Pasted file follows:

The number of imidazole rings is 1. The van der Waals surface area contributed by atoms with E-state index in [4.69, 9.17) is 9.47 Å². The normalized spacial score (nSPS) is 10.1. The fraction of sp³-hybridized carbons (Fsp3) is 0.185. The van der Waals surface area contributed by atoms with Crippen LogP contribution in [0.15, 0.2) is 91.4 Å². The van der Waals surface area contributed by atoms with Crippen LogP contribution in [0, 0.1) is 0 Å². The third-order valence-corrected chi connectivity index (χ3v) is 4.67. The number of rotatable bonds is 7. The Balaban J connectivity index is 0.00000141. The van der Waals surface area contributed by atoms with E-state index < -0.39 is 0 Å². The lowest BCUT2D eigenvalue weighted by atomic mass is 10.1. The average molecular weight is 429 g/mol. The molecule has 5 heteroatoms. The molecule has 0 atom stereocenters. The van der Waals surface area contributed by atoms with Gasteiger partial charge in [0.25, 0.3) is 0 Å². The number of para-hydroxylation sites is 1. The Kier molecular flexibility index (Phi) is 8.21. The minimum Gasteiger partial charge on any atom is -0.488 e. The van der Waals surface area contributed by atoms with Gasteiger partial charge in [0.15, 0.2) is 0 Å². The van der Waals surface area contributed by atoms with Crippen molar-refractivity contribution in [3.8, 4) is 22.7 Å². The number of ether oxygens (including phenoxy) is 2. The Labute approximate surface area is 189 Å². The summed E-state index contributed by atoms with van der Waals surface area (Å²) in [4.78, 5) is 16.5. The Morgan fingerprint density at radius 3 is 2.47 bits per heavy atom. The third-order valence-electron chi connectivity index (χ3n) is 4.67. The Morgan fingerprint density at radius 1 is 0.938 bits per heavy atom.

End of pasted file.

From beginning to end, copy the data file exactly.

The number of imidazole rings is 1. The van der Waals surface area contributed by atoms with E-state index in [4.69, 9.17) is 9.47 Å². The normalized spacial score (nSPS) is 10.1. The fraction of sp³-hybridized carbons (Fsp3) is 0.185. The van der Waals surface area contributed by atoms with Crippen LogP contribution in [0.15, 0.2) is 91.4 Å². The van der Waals surface area contributed by atoms with Crippen LogP contribution in [0, 0.1) is 0 Å². The third-order valence-corrected chi connectivity index (χ3v) is 4.67. The number of rotatable bonds is 7. The Balaban J connectivity index is 0.00000141. The van der Waals surface area contributed by atoms with E-state index < -0.39 is 0 Å². The lowest BCUT2D eigenvalue weighted by atomic mass is 10.1. The average molecular weight is 429 g/mol. The molecule has 5 heteroatoms. The molecule has 0 atom stereocenters. The van der Waals surface area contributed by atoms with Gasteiger partial charge in [0.25, 0.3) is 0 Å². The number of para-hydroxylation sites is 1. The Kier molecular flexibility index (Phi) is 8.21. The minimum Gasteiger partial charge on any atom is -0.488 e. The van der Waals surface area contributed by atoms with Gasteiger partial charge in [0.15, 0.2) is 0 Å². The van der Waals surface area contributed by atoms with Crippen molar-refractivity contribution in [3.8, 4) is 22.7 Å². The number of ether oxygens (including phenoxy) is 2. The Labute approximate surface area is 189 Å². The summed E-state index contributed by atoms with van der Waals surface area (Å²) in [4.78, 5) is 16.5. The Morgan fingerprint density at radius 3 is 2.47 bits per heavy atom. The third-order valence-electron chi connectivity index (χ3n) is 4.67. The Morgan fingerprint density at radius 1 is 0.938 bits per heavy atom.